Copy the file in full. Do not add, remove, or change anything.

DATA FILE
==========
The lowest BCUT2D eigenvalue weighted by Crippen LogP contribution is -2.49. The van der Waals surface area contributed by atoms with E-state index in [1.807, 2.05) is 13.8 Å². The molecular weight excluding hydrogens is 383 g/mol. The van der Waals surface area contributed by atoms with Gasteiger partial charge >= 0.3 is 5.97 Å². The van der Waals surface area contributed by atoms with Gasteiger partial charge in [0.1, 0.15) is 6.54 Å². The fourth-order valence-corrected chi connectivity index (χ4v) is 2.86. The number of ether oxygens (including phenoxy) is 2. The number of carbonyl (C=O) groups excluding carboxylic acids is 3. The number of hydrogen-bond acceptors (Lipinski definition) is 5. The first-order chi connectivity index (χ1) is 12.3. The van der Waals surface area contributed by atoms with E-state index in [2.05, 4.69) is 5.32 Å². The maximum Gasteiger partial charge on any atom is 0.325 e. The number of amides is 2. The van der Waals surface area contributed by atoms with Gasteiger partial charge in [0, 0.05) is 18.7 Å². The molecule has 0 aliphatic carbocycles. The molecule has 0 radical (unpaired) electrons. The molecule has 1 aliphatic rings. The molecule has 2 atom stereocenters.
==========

The lowest BCUT2D eigenvalue weighted by Crippen LogP contribution is -2.49. The van der Waals surface area contributed by atoms with E-state index in [1.807, 2.05) is 13.8 Å². The molecular weight excluding hydrogens is 383 g/mol. The van der Waals surface area contributed by atoms with Gasteiger partial charge >= 0.3 is 5.97 Å². The van der Waals surface area contributed by atoms with Gasteiger partial charge in [0.1, 0.15) is 6.54 Å². The fourth-order valence-corrected chi connectivity index (χ4v) is 2.86. The number of ether oxygens (including phenoxy) is 2. The number of carbonyl (C=O) groups excluding carboxylic acids is 3. The number of hydrogen-bond acceptors (Lipinski definition) is 5. The first-order chi connectivity index (χ1) is 12.3. The van der Waals surface area contributed by atoms with E-state index in [2.05, 4.69) is 5.32 Å². The maximum Gasteiger partial charge on any atom is 0.325 e. The number of amides is 2. The van der Waals surface area contributed by atoms with Gasteiger partial charge in [0, 0.05) is 18.7 Å². The molecule has 0 aliphatic carbocycles. The molecule has 0 radical (unpaired) electrons. The molecule has 1 aliphatic rings. The molecule has 2 atom stereocenters.